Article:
With any digital camera, you can use a handheld GPS to record location data, then use geotagging software to sync the GPS data to your photos in your computer. Exact details vary from software to software, but basically, you switch on the GPS, make sure it has acquired satellites and is ready to go, then start shooting. When you’re done, open your geotagging software, download the photos from the camera and the tracklog from the GPS, and let the software tag the images. The key here is that your camera’s date and time need to be in sync with your GPS receiver so the software can match the time stamps on your photos to those of your GPS positions.
The most labor-intensive way to geotag your photos has the advantage of working with any GPS unit that has a display panel, and any digital camera: Each time you take a photo, photograph the screen of the GPS to record the location data. Then, when you get home, manually enter that data in the EXIF metadata for the image in your computer—no special software required.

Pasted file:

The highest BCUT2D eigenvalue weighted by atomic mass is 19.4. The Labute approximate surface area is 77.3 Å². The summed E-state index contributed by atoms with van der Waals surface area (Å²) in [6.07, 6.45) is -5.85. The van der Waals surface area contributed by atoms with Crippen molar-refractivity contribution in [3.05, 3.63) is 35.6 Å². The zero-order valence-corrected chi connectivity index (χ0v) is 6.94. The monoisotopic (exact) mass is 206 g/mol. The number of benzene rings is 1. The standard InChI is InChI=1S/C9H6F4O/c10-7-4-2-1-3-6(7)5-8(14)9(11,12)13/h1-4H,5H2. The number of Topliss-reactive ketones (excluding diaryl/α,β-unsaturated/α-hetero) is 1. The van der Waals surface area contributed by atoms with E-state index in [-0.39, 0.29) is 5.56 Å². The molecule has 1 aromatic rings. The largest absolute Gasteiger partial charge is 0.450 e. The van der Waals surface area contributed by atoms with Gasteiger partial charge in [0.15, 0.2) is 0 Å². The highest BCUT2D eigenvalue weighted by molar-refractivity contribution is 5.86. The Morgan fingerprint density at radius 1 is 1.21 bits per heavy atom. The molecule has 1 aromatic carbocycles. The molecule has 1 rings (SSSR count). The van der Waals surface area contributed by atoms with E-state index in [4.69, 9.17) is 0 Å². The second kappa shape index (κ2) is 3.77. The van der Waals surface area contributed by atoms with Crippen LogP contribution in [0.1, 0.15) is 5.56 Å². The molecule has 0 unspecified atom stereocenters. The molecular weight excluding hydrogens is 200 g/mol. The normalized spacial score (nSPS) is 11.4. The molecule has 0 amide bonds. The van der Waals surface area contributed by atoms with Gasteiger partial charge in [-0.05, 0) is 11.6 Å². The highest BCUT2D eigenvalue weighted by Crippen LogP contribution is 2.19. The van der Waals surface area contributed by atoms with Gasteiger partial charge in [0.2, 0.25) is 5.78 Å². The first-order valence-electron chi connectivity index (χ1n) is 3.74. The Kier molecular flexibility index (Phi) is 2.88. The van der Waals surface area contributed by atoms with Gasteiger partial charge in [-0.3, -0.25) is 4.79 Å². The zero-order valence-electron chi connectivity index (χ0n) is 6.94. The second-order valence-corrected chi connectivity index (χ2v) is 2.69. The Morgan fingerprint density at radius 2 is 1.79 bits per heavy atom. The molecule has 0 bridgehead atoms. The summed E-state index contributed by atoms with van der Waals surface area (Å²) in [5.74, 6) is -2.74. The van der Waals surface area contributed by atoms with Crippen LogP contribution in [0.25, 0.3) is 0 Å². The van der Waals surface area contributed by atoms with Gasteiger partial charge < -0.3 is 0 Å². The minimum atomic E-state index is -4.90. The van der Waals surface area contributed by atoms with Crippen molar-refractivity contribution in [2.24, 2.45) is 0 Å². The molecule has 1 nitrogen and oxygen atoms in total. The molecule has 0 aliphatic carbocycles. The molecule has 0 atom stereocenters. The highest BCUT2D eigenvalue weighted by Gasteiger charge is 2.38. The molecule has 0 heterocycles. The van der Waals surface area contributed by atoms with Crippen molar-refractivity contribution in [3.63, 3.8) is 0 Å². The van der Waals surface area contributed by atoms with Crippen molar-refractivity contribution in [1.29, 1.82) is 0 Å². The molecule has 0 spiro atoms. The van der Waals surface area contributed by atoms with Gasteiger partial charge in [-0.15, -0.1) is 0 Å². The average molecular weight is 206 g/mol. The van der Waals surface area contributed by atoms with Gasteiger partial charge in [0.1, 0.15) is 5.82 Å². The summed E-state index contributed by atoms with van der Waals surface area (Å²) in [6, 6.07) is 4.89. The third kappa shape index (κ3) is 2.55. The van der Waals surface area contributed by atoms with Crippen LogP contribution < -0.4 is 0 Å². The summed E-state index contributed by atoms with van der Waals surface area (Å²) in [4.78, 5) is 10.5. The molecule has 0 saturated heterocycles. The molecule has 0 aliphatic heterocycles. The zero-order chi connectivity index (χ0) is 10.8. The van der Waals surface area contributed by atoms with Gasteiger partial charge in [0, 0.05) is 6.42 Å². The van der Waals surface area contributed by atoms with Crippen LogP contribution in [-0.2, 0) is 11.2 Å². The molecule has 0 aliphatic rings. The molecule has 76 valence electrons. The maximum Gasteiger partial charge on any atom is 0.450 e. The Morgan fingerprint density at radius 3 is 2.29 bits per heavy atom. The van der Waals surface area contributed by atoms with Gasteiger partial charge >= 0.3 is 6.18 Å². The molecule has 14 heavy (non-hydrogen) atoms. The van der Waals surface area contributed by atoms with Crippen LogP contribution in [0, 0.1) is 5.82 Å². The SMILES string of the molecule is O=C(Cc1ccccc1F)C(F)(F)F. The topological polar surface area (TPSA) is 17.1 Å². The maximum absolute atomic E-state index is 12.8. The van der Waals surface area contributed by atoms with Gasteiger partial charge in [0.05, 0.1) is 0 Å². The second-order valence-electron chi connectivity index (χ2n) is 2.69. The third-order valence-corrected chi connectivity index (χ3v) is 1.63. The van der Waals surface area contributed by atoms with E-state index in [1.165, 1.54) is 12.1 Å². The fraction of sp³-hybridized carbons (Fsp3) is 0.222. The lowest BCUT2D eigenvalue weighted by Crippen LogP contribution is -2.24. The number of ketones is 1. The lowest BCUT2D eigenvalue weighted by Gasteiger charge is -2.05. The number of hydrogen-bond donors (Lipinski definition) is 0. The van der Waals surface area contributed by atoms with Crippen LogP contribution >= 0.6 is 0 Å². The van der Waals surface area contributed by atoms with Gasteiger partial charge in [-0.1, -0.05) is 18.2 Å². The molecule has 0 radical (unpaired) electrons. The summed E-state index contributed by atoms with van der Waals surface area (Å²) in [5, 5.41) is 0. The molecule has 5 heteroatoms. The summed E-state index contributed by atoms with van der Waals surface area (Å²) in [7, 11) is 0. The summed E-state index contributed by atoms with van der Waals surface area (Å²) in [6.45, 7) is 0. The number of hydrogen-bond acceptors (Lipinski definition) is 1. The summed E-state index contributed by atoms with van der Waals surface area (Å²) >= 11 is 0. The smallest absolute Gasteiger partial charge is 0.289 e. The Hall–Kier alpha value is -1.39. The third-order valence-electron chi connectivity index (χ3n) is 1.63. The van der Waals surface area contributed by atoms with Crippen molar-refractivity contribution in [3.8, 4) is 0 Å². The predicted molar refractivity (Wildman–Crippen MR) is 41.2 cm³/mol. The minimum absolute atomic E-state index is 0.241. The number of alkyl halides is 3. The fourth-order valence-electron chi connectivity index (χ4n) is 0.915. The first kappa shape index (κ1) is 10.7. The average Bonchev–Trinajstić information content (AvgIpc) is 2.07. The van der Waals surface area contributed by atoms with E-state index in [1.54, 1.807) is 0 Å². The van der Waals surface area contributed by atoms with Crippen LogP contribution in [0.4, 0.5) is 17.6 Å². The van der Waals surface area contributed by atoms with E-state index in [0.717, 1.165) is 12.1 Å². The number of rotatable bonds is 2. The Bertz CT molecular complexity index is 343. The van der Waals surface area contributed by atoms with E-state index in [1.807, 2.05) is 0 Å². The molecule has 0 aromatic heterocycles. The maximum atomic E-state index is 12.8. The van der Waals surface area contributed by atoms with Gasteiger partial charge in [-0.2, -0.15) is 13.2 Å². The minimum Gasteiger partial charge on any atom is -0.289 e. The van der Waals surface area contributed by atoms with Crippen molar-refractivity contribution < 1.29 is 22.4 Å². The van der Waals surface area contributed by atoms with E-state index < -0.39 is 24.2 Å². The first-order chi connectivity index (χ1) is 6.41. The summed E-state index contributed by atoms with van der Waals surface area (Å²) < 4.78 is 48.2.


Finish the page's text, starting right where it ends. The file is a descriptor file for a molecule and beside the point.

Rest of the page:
Some geotagging software lets you assign a location to an image by navigating to the location where you took it on a map. This is best done when you originally download the photos, of course, and can remember where you shot them.